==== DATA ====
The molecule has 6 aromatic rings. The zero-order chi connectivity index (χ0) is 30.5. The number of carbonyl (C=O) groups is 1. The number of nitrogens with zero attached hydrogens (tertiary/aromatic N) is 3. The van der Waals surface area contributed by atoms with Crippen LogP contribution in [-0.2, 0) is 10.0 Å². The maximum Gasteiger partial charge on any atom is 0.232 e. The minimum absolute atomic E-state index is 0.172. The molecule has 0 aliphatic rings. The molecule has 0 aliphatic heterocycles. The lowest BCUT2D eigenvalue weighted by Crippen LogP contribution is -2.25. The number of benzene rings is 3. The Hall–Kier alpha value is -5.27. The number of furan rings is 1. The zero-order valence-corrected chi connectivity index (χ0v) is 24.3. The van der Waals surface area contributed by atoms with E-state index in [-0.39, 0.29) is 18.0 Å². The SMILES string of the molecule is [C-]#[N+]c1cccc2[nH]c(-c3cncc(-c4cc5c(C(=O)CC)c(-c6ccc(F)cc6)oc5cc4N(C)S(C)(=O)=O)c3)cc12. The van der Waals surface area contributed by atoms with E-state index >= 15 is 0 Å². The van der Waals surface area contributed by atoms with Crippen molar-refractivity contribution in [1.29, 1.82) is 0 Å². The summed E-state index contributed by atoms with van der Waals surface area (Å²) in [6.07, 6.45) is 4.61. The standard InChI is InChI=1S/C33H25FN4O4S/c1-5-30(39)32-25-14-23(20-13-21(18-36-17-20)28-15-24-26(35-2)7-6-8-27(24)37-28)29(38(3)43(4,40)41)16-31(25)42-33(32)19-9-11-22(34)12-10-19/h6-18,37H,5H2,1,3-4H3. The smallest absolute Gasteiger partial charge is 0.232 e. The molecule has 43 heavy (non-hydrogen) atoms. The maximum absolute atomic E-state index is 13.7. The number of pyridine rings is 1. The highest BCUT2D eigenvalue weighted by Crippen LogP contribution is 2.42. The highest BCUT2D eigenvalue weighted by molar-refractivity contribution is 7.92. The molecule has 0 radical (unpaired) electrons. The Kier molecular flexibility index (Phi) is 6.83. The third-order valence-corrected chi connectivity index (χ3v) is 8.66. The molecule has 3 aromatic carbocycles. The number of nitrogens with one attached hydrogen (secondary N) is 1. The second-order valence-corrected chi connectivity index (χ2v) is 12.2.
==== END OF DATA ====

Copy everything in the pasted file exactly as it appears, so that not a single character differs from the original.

The molecule has 6 aromatic rings. The zero-order chi connectivity index (χ0) is 30.5. The number of carbonyl (C=O) groups is 1. The number of nitrogens with zero attached hydrogens (tertiary/aromatic N) is 3. The van der Waals surface area contributed by atoms with Crippen LogP contribution in [-0.2, 0) is 10.0 Å². The maximum Gasteiger partial charge on any atom is 0.232 e. The minimum absolute atomic E-state index is 0.172. The molecule has 0 aliphatic rings. The molecule has 0 aliphatic heterocycles. The lowest BCUT2D eigenvalue weighted by Crippen LogP contribution is -2.25. The number of benzene rings is 3. The Hall–Kier alpha value is -5.27. The number of furan rings is 1. The zero-order valence-corrected chi connectivity index (χ0v) is 24.3. The van der Waals surface area contributed by atoms with E-state index in [-0.39, 0.29) is 18.0 Å². The SMILES string of the molecule is [C-]#[N+]c1cccc2[nH]c(-c3cncc(-c4cc5c(C(=O)CC)c(-c6ccc(F)cc6)oc5cc4N(C)S(C)(=O)=O)c3)cc12. The van der Waals surface area contributed by atoms with E-state index >= 15 is 0 Å². The van der Waals surface area contributed by atoms with Crippen molar-refractivity contribution in [1.29, 1.82) is 0 Å². The summed E-state index contributed by atoms with van der Waals surface area (Å²) in [6.07, 6.45) is 4.61. The standard InChI is InChI=1S/C33H25FN4O4S/c1-5-30(39)32-25-14-23(20-13-21(18-36-17-20)28-15-24-26(35-2)7-6-8-27(24)37-28)29(38(3)43(4,40)41)16-31(25)42-33(32)19-9-11-22(34)12-10-19/h6-18,37H,5H2,1,3-4H3. The smallest absolute Gasteiger partial charge is 0.232 e. The molecule has 43 heavy (non-hydrogen) atoms. The maximum absolute atomic E-state index is 13.7. The number of pyridine rings is 1. The highest BCUT2D eigenvalue weighted by Crippen LogP contribution is 2.42. The highest BCUT2D eigenvalue weighted by molar-refractivity contribution is 7.92. The molecule has 0 radical (unpaired) electrons. The Kier molecular flexibility index (Phi) is 6.83. The third-order valence-corrected chi connectivity index (χ3v) is 8.66. The molecule has 3 aromatic carbocycles. The number of nitrogens with one attached hydrogen (secondary N) is 1. The second-order valence-corrected chi connectivity index (χ2v) is 12.2.